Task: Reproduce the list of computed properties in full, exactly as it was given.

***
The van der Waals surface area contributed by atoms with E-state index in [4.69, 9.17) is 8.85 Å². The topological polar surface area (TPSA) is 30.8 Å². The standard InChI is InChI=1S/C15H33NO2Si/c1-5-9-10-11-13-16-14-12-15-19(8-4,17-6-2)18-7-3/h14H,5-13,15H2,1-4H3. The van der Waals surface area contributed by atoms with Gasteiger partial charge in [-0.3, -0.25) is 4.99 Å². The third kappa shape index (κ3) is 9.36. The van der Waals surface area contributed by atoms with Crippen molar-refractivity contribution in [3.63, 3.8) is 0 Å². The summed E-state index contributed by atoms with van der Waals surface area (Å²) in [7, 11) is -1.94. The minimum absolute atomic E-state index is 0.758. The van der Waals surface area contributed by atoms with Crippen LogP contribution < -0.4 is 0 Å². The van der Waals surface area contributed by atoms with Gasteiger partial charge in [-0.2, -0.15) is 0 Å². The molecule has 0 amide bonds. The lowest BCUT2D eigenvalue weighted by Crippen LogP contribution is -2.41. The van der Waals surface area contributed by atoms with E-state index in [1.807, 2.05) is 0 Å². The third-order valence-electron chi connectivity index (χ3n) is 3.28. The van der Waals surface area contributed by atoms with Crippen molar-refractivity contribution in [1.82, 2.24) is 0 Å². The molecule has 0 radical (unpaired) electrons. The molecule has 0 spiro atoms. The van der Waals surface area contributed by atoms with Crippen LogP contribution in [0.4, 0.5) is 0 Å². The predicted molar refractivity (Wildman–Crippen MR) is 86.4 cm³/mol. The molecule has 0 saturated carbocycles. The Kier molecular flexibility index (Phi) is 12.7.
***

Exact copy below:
The van der Waals surface area contributed by atoms with E-state index in [4.69, 9.17) is 8.85 Å². The topological polar surface area (TPSA) is 30.8 Å². The standard InChI is InChI=1S/C15H33NO2Si/c1-5-9-10-11-13-16-14-12-15-19(8-4,17-6-2)18-7-3/h14H,5-13,15H2,1-4H3. The van der Waals surface area contributed by atoms with Gasteiger partial charge in [-0.3, -0.25) is 4.99 Å². The third kappa shape index (κ3) is 9.36. The van der Waals surface area contributed by atoms with Crippen molar-refractivity contribution in [3.63, 3.8) is 0 Å². The summed E-state index contributed by atoms with van der Waals surface area (Å²) in [7, 11) is -1.94. The minimum absolute atomic E-state index is 0.758. The van der Waals surface area contributed by atoms with Crippen LogP contribution < -0.4 is 0 Å². The van der Waals surface area contributed by atoms with Gasteiger partial charge in [-0.2, -0.15) is 0 Å². The molecule has 0 amide bonds. The lowest BCUT2D eigenvalue weighted by Crippen LogP contribution is -2.41. The van der Waals surface area contributed by atoms with E-state index in [1.807, 2.05) is 0 Å². The third-order valence-electron chi connectivity index (χ3n) is 3.28. The van der Waals surface area contributed by atoms with Crippen molar-refractivity contribution in [1.82, 2.24) is 0 Å². The molecule has 0 radical (unpaired) electrons. The molecule has 0 spiro atoms. The van der Waals surface area contributed by atoms with Crippen LogP contribution in [0.4, 0.5) is 0 Å². The predicted molar refractivity (Wildman–Crippen MR) is 86.4 cm³/mol. The molecule has 0 saturated carbocycles. The Kier molecular flexibility index (Phi) is 12.7.